Veteran Honor Guard Pays Final Respect to Fallen Service Members

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BRYAN We are losing our veterans at an alarming rate; nearly 600 a day. Many of them served during World War II, but in the last few years more of them have been Vietnam veterans. A group of local veterans, many years removed from their service to the country, are making the time to honor their fallen brothers and sisters.

It's not unusual to see a group of veterans sitting around the American Legion in Bryan. What makes this group unusual isn't the uniforms.

It's the guns.

The American Legion Honor Guard at post 159 is rendering honors. A final salute at a memorial service in Bryan. The guard will render honors at the funeral of a veteran anywhere within a 50 mile area, for free.

"When we bring a veteran to his last resting place, we want to honor that service," says David Marion. The retired US Army adviser during Vietnam leads the honor guard detail. He coordinates each detail at the request of funeral home directors.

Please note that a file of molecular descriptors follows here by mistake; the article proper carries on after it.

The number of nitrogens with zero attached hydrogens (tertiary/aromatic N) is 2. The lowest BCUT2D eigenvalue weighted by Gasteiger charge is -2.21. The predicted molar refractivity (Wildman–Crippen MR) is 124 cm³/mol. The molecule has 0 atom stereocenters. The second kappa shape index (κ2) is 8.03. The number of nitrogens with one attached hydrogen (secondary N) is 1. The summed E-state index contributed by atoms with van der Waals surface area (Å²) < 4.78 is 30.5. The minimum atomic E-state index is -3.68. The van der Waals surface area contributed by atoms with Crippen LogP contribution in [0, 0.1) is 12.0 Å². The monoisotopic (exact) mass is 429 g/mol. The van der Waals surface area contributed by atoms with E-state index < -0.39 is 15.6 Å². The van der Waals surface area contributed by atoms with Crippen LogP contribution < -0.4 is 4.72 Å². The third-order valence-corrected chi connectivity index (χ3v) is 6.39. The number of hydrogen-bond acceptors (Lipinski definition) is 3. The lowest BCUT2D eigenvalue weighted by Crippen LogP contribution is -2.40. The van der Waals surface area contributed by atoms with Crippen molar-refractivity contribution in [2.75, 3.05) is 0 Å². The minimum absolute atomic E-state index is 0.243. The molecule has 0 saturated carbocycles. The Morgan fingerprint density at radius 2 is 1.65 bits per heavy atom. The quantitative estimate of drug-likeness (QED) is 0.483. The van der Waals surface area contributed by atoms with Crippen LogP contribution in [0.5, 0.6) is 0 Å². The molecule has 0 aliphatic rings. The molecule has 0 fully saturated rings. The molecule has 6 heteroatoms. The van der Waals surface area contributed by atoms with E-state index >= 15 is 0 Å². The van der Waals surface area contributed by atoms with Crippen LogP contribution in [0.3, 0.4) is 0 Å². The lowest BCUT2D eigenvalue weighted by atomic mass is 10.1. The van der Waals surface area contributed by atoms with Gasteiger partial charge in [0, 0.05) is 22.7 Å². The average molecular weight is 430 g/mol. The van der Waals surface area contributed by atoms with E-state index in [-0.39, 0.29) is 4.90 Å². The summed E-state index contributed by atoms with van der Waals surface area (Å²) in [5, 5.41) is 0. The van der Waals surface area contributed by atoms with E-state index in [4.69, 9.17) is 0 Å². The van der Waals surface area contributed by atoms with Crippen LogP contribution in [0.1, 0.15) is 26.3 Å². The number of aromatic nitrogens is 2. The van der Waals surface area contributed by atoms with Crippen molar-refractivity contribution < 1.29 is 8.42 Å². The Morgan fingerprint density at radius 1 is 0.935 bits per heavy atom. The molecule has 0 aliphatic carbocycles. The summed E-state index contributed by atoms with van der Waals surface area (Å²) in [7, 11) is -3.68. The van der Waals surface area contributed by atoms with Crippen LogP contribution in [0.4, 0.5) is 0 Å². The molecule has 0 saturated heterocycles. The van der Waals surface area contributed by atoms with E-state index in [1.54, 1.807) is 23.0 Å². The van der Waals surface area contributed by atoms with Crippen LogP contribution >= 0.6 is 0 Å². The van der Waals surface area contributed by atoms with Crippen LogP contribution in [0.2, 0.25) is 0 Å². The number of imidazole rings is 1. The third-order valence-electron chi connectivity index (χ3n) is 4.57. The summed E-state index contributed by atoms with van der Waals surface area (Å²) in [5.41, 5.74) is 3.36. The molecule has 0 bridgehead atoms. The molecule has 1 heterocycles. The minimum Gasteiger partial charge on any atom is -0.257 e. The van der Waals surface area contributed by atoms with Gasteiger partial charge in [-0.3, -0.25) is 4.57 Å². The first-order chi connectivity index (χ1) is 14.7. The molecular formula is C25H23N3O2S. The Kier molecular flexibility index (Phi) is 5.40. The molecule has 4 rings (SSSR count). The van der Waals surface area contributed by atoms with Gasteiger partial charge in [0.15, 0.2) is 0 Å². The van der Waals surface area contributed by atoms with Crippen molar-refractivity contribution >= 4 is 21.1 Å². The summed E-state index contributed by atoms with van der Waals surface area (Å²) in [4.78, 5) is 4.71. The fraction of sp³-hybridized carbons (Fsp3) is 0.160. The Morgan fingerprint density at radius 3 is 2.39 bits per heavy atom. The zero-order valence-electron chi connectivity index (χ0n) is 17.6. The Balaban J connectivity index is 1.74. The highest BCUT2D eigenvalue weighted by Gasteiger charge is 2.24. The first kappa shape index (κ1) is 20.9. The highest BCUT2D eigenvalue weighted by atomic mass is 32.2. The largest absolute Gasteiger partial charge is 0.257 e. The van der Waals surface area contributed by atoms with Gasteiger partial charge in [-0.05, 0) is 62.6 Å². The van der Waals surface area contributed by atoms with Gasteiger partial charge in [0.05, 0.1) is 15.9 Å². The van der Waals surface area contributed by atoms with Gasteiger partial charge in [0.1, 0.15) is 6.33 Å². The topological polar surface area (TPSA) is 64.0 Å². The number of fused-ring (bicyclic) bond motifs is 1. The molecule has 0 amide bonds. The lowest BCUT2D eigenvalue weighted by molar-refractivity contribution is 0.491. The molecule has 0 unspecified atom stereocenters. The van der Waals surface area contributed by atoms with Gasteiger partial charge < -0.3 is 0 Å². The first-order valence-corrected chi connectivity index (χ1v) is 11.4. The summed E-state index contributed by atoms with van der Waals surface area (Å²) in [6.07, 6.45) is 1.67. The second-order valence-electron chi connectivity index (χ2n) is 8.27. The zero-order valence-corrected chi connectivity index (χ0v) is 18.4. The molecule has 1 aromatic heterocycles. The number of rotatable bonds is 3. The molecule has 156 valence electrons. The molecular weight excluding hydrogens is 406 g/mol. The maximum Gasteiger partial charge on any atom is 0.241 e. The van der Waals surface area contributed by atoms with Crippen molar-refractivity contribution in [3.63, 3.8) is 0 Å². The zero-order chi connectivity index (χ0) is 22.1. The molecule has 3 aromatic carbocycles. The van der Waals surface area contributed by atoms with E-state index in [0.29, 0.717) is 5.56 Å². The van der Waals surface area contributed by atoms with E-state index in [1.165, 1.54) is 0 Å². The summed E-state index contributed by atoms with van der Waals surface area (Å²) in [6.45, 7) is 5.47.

On this day, a gun salute and taps.

Precision and detail are key. The guard must be in place well before they are called on. Sometimes, that means having to wait.

In those moments, these old soldiers still stand ready. They know that with each funeral they attend, there are less and less of their generation.

From August 2012 to July 31st of this year, the honor guard paid respects at 66 funerals. In just over two months, they have been to 25.

"This year may top what we were called for last year," admits Marion.

With the wind blowing, the firing line prepared to fire.

"Ready," shouts the commander of the detail. The line takes a step out.

"Aim." The line raises their rifles.


The shots from seven guns snaps through the wind.

"Aim. Fire!"

A woman across the street flinches, stopped by the first shot as she walked to her car.

"Aim. Fire!"

The last round echoes off the funeral home wall. The sound of bullet casings rattling on the concrete fill the void. Taps starts. The wind is still blowing.

"It's a privileged for us to be here, to honor the service, to provide some condolence to the family," says Marion.

These veterans all have regular jobs. Each makes the time to be apart of the detail. Knowing that the message is far more important.

"Those that went before us gave us a precious, precious gift of liberty," explains Marion.

"If we don't stand and do and learn and know that history, we could lose it."